When I started volunteering on a Saturday in Newarpani my world was ok. I was in a village without anything but occasional power (or was it occasional power cuts?). So as a young, well-travelled, prepared, western girl I had my iPhone, iPod, my laptop, my DSLR and an extra charger with me.
On my second day, after learning most of the children’s names – who am I kidding – after learning a few of the children’s names and them getting more comfortable with me we started taking selfies which were supposed to instantly go on Facebook to keep our curious followers up-to-date. The great picture of the children and me enjoying the electrical fan during lunch break never made it to the World Wide Web. My screen slowly, very slowly turned blue. And then a black frame came in from either sides, only leaving a blue stripe in the middle! The end of an iPhone 4, it left me less than 3 months before the end of my trip. I should have freaked out I guess cry or yell – I mean all my pictures AND my only way of communicating with my friends and families just vanished. All I did though was explaining my little nepali students what “My phone just broke” means, I left out the loud “SH*T” that came before that 😉
As soon as I was alone I tried to revive my phone – without luck. So all I really could do was thinking of the positive things that come from that situation.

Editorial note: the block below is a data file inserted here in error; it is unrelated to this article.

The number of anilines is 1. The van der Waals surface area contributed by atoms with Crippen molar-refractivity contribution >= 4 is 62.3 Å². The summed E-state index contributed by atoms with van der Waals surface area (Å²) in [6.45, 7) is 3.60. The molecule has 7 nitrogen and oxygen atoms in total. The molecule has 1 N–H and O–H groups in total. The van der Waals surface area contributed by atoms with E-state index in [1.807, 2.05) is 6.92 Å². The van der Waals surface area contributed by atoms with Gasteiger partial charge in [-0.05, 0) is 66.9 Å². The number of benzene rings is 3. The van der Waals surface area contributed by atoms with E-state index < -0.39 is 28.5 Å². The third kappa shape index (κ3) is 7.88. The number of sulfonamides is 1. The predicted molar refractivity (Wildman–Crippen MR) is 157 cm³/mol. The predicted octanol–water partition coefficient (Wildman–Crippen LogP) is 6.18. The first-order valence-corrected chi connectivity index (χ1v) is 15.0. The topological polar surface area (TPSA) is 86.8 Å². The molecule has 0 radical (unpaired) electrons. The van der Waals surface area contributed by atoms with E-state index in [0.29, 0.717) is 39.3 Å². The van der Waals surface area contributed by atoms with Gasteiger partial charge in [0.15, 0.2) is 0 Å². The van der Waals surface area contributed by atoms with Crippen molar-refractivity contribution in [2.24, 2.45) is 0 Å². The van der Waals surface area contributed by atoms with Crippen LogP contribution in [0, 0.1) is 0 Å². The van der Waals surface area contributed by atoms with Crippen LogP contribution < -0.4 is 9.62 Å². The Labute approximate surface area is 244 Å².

1. Finally I have time to read without being interrupted by messages, status updates, horrific news from the world or the simple urge to open random apps to see if something new has happened since I did that 5 minutes ago.
2. I spent more time with the kids – that is what I came here for after all.
3. I got going on editing pictures that have been waiting on my laptop for ages.
4. I used the new found time to actually take more pictures and have my camera with me at all times (as there were no more snapshots with the phone)
5. Also I sat down and wrote an article about not having a phone, after that I might write an article about teaching English in Nepal, after that about how it is to live in a Buddhist monastery and so on.